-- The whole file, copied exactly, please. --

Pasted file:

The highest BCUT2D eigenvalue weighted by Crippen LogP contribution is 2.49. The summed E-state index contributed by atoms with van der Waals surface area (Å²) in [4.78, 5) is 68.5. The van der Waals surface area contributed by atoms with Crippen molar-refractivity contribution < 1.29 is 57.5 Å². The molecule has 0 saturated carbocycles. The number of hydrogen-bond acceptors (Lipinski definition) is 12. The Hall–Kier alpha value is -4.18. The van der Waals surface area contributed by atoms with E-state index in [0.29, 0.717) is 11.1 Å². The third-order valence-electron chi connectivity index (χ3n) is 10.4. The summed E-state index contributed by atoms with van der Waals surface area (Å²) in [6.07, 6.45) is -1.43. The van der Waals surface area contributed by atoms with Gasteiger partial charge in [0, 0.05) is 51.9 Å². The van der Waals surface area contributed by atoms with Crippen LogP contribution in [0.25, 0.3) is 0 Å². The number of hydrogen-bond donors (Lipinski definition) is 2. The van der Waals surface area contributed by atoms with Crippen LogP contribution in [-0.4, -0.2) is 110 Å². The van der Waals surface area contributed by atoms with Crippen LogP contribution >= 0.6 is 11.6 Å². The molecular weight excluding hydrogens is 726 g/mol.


The highest BCUT2D eigenvalue weighted by Crippen LogP contribution is 2.49. The summed E-state index contributed by atoms with van der Waals surface area (Å²) in [4.78, 5) is 68.5. The van der Waals surface area contributed by atoms with Crippen molar-refractivity contribution < 1.29 is 57.5 Å². The molecule has 0 saturated carbocycles. The number of hydrogen-bond acceptors (Lipinski definition) is 12. The Hall–Kier alpha value is -4.18. The van der Waals surface area contributed by atoms with E-state index in [0.29, 0.717) is 11.1 Å². The third-order valence-electron chi connectivity index (χ3n) is 10.4. The summed E-state index contributed by atoms with van der Waals surface area (Å²) in [6.07, 6.45) is -1.43. The van der Waals surface area contributed by atoms with Gasteiger partial charge in [0, 0.05) is 51.9 Å². The van der Waals surface area contributed by atoms with Crippen LogP contribution in [0.25, 0.3) is 0 Å². The number of hydrogen-bond donors (Lipinski definition) is 2. The van der Waals surface area contributed by atoms with Crippen LogP contribution in [-0.4, -0.2) is 110 Å². The van der Waals surface area contributed by atoms with Crippen LogP contribution >= 0.6 is 11.6 Å². The molecular weight excluding hydrogens is 726 g/mol.